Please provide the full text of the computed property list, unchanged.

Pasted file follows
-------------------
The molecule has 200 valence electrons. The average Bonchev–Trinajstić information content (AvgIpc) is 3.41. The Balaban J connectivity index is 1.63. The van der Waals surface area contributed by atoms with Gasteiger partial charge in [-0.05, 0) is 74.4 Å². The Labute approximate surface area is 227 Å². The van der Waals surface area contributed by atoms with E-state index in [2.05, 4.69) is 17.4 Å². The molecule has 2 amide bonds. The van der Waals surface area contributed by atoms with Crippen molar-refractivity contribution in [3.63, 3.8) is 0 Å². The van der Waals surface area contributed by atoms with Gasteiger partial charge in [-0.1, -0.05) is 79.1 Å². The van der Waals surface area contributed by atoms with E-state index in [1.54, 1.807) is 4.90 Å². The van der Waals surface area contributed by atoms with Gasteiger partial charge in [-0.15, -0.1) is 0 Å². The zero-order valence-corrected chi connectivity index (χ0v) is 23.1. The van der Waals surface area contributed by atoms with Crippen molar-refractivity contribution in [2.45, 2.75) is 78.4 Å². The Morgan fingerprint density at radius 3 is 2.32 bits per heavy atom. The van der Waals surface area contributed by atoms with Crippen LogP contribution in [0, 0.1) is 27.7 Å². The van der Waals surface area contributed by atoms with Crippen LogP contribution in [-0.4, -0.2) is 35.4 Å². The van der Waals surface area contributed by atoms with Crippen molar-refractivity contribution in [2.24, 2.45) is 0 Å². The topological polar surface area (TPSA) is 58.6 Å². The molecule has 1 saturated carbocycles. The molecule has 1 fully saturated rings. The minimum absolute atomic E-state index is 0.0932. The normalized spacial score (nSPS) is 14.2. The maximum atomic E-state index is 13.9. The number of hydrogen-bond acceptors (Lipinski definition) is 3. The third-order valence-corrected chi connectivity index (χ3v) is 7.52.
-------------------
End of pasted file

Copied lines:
The molecule has 200 valence electrons. The average Bonchev–Trinajstić information content (AvgIpc) is 3.41. The Balaban J connectivity index is 1.63. The van der Waals surface area contributed by atoms with Gasteiger partial charge in [-0.05, 0) is 74.4 Å². The Labute approximate surface area is 227 Å². The van der Waals surface area contributed by atoms with E-state index in [2.05, 4.69) is 17.4 Å². The molecule has 2 amide bonds. The van der Waals surface area contributed by atoms with Crippen molar-refractivity contribution in [3.63, 3.8) is 0 Å². The van der Waals surface area contributed by atoms with Gasteiger partial charge in [-0.1, -0.05) is 79.1 Å². The van der Waals surface area contributed by atoms with E-state index in [1.54, 1.807) is 4.90 Å². The van der Waals surface area contributed by atoms with Gasteiger partial charge in [-0.15, -0.1) is 0 Å². The zero-order valence-corrected chi connectivity index (χ0v) is 23.1. The van der Waals surface area contributed by atoms with Crippen molar-refractivity contribution in [2.45, 2.75) is 78.4 Å². The Morgan fingerprint density at radius 3 is 2.32 bits per heavy atom. The van der Waals surface area contributed by atoms with Crippen LogP contribution in [0, 0.1) is 27.7 Å². The van der Waals surface area contributed by atoms with Crippen LogP contribution in [-0.4, -0.2) is 35.4 Å². The van der Waals surface area contributed by atoms with Crippen molar-refractivity contribution in [2.24, 2.45) is 0 Å². The topological polar surface area (TPSA) is 58.6 Å². The molecule has 1 saturated carbocycles. The molecule has 1 fully saturated rings. The minimum absolute atomic E-state index is 0.0932. The normalized spacial score (nSPS) is 14.2. The maximum atomic E-state index is 13.9. The number of hydrogen-bond acceptors (Lipinski definition) is 3. The third-order valence-corrected chi connectivity index (χ3v) is 7.52.